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Calling All Casseroles — By John Reed

Calling All Casseroles
I attended a homecoming service at a local church this past weekend. A good crowd filled the small country sanctuary, a guest pastor thundered from the pulpit, several musicians shared their talents. And then the main event: dinner.
I’ve had the fortune to travel to every state in the continental US, and many other countries as well. Those who know me understand my passion for food, and will understand I’m well qualified to make the next statement: there are no better cooks on Earth than Southern church ladies. Sure, the men contribute the smoked pork, the bbq ribs, the homemade sausage. But the real secret is the casseroles.
Modern restaurants don’t offer casseroles. The idea of combining multiple foods into a single dish has somehow been relegated to home kitchens, unless you count pot pies from the chicken joints. As good as corn is, it’s somehow better when creamed and mixed with other ingredients.
There are some things I swore I would never eat that are somehow manageable in a casserole. There are probably some things in casseroles I really don’t want to know are there. And so here is the point of this column: what’s your favorite?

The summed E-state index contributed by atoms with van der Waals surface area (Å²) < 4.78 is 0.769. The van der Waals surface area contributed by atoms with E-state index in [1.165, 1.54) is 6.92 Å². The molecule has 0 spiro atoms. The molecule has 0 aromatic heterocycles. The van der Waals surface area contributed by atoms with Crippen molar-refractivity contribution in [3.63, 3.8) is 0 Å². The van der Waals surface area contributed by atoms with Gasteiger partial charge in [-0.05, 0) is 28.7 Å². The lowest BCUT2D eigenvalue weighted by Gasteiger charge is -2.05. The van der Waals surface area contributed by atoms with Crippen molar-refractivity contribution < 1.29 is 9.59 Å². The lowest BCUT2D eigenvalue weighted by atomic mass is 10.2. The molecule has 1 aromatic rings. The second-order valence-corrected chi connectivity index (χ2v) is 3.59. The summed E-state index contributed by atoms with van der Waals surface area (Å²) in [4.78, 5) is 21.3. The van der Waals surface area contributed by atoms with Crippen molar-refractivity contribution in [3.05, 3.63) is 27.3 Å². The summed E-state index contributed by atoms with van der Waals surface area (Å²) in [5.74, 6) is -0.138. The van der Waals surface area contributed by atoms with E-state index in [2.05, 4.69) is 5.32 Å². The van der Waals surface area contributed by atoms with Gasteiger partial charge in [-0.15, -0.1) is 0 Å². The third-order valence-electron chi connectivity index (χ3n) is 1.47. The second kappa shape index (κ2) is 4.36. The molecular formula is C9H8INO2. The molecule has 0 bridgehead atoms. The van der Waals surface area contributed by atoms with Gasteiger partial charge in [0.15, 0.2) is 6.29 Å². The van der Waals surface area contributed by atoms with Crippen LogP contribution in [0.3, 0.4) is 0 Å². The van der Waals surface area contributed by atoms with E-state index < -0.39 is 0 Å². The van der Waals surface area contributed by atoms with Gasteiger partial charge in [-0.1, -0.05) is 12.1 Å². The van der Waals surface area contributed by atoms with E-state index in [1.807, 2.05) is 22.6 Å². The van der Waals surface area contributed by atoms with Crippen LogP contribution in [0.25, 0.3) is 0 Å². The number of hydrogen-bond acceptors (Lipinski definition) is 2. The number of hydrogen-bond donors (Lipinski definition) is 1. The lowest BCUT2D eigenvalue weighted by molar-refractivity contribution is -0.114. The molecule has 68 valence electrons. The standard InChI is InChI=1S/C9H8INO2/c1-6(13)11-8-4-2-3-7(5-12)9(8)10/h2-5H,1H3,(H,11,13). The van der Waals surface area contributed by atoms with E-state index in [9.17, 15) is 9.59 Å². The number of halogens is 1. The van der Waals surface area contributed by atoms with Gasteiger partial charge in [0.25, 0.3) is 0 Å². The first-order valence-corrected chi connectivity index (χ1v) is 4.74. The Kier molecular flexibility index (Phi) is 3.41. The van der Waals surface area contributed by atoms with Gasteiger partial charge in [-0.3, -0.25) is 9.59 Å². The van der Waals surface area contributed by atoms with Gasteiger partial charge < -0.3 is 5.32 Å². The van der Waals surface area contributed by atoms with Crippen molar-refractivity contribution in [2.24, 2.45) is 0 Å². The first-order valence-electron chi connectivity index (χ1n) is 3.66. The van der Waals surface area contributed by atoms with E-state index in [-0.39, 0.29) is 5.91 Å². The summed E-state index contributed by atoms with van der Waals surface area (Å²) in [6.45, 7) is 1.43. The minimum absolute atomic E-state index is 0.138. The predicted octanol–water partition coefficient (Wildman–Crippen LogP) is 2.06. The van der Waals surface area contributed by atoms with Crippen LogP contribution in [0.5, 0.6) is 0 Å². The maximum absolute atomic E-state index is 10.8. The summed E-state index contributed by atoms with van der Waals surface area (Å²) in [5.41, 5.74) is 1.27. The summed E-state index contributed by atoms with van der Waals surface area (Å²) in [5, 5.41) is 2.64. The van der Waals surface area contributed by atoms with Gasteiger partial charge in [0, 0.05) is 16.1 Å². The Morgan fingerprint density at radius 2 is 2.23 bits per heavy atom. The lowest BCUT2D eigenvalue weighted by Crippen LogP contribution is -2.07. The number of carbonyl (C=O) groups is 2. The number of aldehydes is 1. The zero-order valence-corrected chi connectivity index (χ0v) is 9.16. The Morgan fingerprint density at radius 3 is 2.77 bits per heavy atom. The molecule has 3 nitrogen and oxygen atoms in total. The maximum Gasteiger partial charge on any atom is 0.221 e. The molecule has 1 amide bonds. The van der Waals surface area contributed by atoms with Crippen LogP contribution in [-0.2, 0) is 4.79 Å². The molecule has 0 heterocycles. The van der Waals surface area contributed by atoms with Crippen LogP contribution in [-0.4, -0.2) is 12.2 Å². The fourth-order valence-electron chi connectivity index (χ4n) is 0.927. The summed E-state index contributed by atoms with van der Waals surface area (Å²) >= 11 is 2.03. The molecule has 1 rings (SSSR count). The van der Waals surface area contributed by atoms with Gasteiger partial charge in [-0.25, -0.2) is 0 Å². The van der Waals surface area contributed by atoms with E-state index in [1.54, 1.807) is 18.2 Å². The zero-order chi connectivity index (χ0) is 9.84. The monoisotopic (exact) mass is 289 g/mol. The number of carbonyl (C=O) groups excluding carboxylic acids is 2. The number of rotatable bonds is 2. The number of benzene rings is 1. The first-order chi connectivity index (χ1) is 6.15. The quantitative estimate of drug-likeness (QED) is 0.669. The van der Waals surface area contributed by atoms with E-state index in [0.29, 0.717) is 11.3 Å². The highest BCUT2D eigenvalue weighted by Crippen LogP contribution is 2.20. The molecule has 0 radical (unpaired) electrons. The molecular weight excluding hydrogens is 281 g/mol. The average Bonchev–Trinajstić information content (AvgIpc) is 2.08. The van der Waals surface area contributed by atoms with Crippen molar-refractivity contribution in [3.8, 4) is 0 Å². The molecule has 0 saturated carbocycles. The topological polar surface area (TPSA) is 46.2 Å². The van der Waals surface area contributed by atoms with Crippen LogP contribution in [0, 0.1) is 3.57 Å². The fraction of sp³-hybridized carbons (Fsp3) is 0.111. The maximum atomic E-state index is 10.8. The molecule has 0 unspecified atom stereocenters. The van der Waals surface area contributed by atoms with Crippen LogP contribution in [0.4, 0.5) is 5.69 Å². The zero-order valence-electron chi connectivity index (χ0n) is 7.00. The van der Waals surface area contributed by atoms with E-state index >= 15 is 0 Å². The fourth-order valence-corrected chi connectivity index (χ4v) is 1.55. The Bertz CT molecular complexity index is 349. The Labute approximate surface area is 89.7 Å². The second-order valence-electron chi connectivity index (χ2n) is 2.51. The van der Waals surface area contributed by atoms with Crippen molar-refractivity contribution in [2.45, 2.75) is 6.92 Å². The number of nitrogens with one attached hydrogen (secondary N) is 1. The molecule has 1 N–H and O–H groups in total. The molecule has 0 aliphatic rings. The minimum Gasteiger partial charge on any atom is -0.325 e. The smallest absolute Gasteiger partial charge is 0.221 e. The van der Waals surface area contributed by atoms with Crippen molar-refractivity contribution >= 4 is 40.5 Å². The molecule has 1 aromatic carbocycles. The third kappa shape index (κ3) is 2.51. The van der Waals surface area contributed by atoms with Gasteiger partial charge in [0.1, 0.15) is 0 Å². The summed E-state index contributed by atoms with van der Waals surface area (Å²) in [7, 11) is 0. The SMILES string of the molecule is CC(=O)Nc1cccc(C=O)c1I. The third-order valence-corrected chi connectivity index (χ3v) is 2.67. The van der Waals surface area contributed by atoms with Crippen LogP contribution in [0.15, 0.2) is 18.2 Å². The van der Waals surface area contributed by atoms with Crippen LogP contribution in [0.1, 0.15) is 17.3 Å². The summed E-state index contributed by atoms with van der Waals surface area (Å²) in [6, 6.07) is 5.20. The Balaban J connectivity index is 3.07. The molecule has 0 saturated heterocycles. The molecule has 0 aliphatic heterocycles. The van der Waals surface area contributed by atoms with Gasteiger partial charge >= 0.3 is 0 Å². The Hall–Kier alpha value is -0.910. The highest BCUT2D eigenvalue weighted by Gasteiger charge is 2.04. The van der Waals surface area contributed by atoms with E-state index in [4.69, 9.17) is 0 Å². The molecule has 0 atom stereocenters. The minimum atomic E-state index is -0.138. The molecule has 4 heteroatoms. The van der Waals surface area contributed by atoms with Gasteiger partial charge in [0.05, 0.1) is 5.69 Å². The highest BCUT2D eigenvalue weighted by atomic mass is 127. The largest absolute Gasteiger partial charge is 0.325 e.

Send us your ideas and recipes. More importantly, send us your memories associated with those dishes. Who made it or taught you to make it? My mother and my paternal grandmother each had their special dish that they would make for company or holidays. My mother-in-law combined her California roots with Southern traditions to come up with great recipes.
As we enter the holiday season, traditional family cooking becomes all the more important. Don’t let your favorite concoctions be lost to memory. Share! If you’d rather not see your efforts published here, feel free to send them via email to

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